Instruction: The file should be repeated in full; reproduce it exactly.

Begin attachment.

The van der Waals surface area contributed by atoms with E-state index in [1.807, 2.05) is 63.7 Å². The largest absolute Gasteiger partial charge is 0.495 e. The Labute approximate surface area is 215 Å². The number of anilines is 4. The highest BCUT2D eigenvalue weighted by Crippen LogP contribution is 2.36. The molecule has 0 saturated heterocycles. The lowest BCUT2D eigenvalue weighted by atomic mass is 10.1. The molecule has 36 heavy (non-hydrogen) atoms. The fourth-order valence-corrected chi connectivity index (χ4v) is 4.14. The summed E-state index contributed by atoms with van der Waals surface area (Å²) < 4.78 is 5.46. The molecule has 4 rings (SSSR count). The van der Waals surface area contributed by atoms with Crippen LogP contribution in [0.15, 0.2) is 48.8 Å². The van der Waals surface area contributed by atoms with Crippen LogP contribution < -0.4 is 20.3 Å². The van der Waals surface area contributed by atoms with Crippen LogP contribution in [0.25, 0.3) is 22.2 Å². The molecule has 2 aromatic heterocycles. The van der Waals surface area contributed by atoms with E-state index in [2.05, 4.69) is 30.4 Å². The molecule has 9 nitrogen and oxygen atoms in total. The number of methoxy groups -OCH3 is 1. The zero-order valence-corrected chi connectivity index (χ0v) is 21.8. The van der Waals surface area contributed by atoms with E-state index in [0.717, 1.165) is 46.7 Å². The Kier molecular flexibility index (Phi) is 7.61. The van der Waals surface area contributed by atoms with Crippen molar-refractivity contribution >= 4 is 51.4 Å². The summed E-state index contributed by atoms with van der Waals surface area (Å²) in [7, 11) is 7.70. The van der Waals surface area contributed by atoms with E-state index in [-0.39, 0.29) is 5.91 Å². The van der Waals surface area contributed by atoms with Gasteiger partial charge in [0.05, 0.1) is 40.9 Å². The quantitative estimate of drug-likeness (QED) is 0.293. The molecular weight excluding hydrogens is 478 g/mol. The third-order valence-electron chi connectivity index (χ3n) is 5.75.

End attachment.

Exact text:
The van der Waals surface area contributed by atoms with E-state index in [1.807, 2.05) is 63.7 Å². The largest absolute Gasteiger partial charge is 0.495 e. The Labute approximate surface area is 215 Å². The number of anilines is 4. The highest BCUT2D eigenvalue weighted by Crippen LogP contribution is 2.36. The molecule has 0 saturated heterocycles. The lowest BCUT2D eigenvalue weighted by atomic mass is 10.1. The molecule has 36 heavy (non-hydrogen) atoms. The fourth-order valence-corrected chi connectivity index (χ4v) is 4.14. The summed E-state index contributed by atoms with van der Waals surface area (Å²) < 4.78 is 5.46. The molecule has 4 rings (SSSR count). The van der Waals surface area contributed by atoms with Crippen LogP contribution in [0.15, 0.2) is 48.8 Å². The van der Waals surface area contributed by atoms with Crippen LogP contribution < -0.4 is 20.3 Å². The van der Waals surface area contributed by atoms with Crippen LogP contribution in [0.25, 0.3) is 22.2 Å². The molecule has 2 aromatic heterocycles. The van der Waals surface area contributed by atoms with E-state index in [2.05, 4.69) is 30.4 Å². The molecule has 9 nitrogen and oxygen atoms in total. The number of methoxy groups -OCH3 is 1. The zero-order valence-corrected chi connectivity index (χ0v) is 21.8. The van der Waals surface area contributed by atoms with E-state index in [0.717, 1.165) is 46.7 Å². The Kier molecular flexibility index (Phi) is 7.61. The van der Waals surface area contributed by atoms with Crippen molar-refractivity contribution >= 4 is 51.4 Å². The summed E-state index contributed by atoms with van der Waals surface area (Å²) in [7, 11) is 7.70. The van der Waals surface area contributed by atoms with E-state index in [-0.39, 0.29) is 5.91 Å². The van der Waals surface area contributed by atoms with Gasteiger partial charge in [0.05, 0.1) is 40.9 Å². The quantitative estimate of drug-likeness (QED) is 0.293. The molecular weight excluding hydrogens is 478 g/mol. The third-order valence-electron chi connectivity index (χ3n) is 5.75.